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Alcoholic Blackouts and Korsakoff’s Syndrome

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Alcohol Intoxication and Withdrawal

Part of the book series: Advances in Experimental Medicine and Biology ((AEMB,volume 59))


Several studies in recent years (Goodwin, 1970; Tamerin, et al., 1971) have indicated that alcohol-induced intoxication is sometimes associated with a specific short-term memory deficit during the period of intoxication followed by amnesia (blackout) for the period during which short-term memory was impaired. Hence, alcoholic blackouts, defined as alcohol-related inability to remember ordinarily memorable events, appears to represent an anterograde form of amnesia.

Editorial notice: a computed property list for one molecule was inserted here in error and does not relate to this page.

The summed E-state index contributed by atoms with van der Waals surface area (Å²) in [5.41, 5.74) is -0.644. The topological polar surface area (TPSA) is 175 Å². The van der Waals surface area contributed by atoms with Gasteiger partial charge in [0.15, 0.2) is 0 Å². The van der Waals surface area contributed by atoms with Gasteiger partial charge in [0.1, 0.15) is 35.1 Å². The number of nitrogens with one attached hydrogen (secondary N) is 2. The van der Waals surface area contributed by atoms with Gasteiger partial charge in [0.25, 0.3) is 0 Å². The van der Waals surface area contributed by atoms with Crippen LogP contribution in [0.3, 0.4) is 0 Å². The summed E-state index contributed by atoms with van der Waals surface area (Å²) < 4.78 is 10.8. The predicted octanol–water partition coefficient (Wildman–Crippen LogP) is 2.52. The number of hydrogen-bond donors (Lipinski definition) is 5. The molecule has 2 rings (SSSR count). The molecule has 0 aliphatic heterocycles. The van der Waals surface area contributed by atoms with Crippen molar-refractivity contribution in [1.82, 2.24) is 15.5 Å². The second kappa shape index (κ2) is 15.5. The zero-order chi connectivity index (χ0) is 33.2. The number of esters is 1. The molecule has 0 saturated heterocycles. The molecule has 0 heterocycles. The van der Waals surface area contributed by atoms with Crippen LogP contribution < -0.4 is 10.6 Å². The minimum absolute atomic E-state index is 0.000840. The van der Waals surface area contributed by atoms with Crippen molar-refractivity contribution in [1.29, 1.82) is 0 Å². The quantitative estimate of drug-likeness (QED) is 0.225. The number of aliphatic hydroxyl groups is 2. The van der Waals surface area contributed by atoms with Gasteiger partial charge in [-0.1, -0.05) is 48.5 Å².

Supported by Grant Nos. AA00209, DA4RG008, MH05804 and a Research Scientist Development Award AA47325 from the National Institute of Mental Health (Dr. Goodwin).

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© 1975 Springer Science+Business Media New York

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Goodwin, D.W., Hill, S.Y., Hopper, S. (1975). Alcoholic Blackouts and Korsakoff’s Syndrome. In: Gross, M.M. (eds) Alcohol Intoxication and Withdrawal. Advances in Experimental Medicine and Biology, vol 59. Springer, Boston, MA.

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  • Print ISBN: 978-1-4757-0634-5

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